The long debated issue may finally be coming to a head this next year. While some teens are planning their college course loads, other 18-year-olds will soon be taking inventory of their 40-ton truckloads. Lowering the legal trucking age has its benefits, there’s no denying that. But can these benefits outweigh potential risk factors associated with younger drivers?
Quite honestly, the nation needs more truckers. Badly. Why has the shortage increased more rapidly in recent years? These new recruits will be replacing the sea of Baby-Boomers retiring from the industry. They’ve served well and need to pass the baton onto the next generation. These were individuals who likely had dreamed of trucking since they were young and couldn’t wait to commit to a career on the open road. We’ve trusted them to safely haul our goods from coast to coast for decades – but can we feel that same assurance with a teenager who barely has enough real-world experience behind the wheel of a standard car?
Bring this debate to a neuroscientist and their perspective may help you realize why you made all those bad choices in your late teens. Anatomically speaking, if you’re like most people, the prefrontal lobes of your brain aren’t fully developed until your mid-twenties. To quickly summarize this area’s function: Planning, memory, attention, and the general ability to make good decisions. All qualities that drivers pulling 80 tons of steel down the road may need to posses
Does this issue have to be all or nothing? With simple additions to the bill, both sides can likely come to a positive conclusion. Instilling a mentorship program where seasoned, experienced truck drivers take these newbies with them on their routes for a designated amount of time, allowing freshly licensed teens to gain experience without the pressure of learning from dangerous mistakes. While 20-year-old individuals could follow the current path that today’s students take, it would be wise to insist that teens wade into the trucking pool, rather than diving in headfirst. Require younger drivers a year of schooling with proper chaperoning before enabling them to cross stateliness as a team driver.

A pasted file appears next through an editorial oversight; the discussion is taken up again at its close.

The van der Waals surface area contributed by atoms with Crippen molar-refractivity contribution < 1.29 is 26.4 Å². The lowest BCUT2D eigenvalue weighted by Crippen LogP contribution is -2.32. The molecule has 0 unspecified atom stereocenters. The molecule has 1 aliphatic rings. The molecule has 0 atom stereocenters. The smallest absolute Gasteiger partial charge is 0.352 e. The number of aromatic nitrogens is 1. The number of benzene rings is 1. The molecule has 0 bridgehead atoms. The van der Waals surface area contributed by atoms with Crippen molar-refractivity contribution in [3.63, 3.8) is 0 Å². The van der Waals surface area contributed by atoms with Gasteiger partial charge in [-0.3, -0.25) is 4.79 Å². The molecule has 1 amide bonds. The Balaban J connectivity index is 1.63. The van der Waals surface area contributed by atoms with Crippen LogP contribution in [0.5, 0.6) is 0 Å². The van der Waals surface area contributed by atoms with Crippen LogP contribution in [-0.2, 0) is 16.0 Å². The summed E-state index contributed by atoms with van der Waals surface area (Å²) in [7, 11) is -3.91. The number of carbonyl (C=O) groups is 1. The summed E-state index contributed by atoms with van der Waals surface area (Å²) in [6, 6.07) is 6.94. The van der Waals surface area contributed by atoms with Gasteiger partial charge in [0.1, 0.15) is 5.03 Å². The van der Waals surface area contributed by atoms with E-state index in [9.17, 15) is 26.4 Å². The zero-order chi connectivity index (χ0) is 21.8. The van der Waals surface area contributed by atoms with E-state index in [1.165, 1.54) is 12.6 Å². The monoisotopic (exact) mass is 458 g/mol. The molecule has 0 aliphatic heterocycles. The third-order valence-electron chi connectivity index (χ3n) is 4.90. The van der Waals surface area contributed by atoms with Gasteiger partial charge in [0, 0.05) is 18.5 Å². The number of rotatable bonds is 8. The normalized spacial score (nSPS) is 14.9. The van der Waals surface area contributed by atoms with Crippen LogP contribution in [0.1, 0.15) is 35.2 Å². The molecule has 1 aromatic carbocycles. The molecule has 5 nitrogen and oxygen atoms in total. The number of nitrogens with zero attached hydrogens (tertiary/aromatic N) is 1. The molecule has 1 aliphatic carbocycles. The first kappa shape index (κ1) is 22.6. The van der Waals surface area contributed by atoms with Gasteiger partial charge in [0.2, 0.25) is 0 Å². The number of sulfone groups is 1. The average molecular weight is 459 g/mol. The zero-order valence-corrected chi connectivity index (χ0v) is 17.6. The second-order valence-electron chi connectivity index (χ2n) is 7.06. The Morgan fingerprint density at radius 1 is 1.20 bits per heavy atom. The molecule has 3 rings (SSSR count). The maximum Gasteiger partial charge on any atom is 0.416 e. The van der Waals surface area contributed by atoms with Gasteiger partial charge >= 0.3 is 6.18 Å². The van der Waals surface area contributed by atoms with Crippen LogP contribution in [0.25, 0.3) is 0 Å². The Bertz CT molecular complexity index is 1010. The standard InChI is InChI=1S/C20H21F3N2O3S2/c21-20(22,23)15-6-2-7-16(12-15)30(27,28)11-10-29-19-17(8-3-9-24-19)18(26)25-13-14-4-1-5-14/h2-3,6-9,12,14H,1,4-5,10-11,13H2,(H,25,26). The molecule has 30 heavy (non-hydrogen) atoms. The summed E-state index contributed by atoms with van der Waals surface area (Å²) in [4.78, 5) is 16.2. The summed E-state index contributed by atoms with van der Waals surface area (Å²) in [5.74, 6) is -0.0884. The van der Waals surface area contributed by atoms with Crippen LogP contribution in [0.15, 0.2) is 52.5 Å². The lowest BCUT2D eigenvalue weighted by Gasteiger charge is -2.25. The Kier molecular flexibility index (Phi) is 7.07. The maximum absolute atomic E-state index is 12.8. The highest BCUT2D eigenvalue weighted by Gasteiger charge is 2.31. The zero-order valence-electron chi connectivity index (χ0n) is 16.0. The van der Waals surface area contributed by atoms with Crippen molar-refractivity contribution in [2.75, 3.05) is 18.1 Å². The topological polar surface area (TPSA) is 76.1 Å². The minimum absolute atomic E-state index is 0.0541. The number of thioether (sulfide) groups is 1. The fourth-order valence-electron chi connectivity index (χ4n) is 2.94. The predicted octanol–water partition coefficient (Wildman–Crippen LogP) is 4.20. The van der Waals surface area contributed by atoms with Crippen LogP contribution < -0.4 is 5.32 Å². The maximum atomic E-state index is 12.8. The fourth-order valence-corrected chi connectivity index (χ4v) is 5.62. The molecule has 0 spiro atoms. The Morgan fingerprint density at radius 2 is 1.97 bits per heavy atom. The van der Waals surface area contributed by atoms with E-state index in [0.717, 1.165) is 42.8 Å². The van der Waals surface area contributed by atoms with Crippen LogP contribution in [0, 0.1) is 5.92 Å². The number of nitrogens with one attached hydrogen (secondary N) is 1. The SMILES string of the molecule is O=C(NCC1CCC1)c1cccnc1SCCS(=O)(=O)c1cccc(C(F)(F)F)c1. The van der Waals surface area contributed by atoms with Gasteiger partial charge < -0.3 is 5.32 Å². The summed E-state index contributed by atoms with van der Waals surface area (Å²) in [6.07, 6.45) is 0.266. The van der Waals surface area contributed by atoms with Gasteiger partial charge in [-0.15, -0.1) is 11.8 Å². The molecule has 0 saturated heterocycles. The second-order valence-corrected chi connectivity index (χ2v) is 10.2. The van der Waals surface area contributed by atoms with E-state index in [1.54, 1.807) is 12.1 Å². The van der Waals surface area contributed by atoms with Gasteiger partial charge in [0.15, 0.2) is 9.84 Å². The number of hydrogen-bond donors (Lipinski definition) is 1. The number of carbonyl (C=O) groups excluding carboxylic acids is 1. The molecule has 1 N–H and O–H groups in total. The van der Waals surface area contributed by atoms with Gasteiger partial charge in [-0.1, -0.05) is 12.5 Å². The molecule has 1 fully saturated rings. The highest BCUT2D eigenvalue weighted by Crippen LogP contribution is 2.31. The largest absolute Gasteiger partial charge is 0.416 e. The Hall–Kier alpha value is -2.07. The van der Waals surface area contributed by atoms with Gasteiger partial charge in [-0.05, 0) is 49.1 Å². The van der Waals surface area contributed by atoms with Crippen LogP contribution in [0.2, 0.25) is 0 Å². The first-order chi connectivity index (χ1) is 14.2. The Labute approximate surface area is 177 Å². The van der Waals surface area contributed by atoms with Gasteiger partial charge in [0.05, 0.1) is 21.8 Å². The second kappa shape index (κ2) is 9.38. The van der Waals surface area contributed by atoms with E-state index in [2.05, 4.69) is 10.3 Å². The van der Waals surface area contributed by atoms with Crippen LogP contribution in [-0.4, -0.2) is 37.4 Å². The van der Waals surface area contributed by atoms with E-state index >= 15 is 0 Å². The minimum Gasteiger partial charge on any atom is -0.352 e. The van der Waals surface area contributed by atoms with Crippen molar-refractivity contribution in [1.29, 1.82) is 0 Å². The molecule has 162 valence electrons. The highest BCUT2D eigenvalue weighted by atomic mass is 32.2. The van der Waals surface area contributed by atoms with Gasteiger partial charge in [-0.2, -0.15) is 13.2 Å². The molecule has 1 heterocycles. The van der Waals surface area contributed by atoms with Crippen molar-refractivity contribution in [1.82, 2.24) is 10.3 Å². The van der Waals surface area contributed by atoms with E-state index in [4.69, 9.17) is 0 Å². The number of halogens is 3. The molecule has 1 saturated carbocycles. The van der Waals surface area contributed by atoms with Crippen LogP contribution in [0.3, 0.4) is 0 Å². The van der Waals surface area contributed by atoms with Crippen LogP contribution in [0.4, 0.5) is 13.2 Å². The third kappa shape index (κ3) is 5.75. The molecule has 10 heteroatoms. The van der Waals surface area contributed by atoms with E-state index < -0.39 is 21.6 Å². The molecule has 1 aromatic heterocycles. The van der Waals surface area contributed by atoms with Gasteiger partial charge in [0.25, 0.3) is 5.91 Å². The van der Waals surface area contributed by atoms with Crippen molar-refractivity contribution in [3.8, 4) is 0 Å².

Simply lowering the driving age for truckers isn’t going to be a quick fix for the industry. Those new drivers need to be able to relate to a career that has remained technologically stagnant for decades. Only recently, with the development of new apps and advancements has trucking even made a blip on the next generation’s radar. With the upcoming bill and the promise of new technology on the horizon, the practice of hauling goods across the nation will soon be changing dramatically. And this is only the beginning.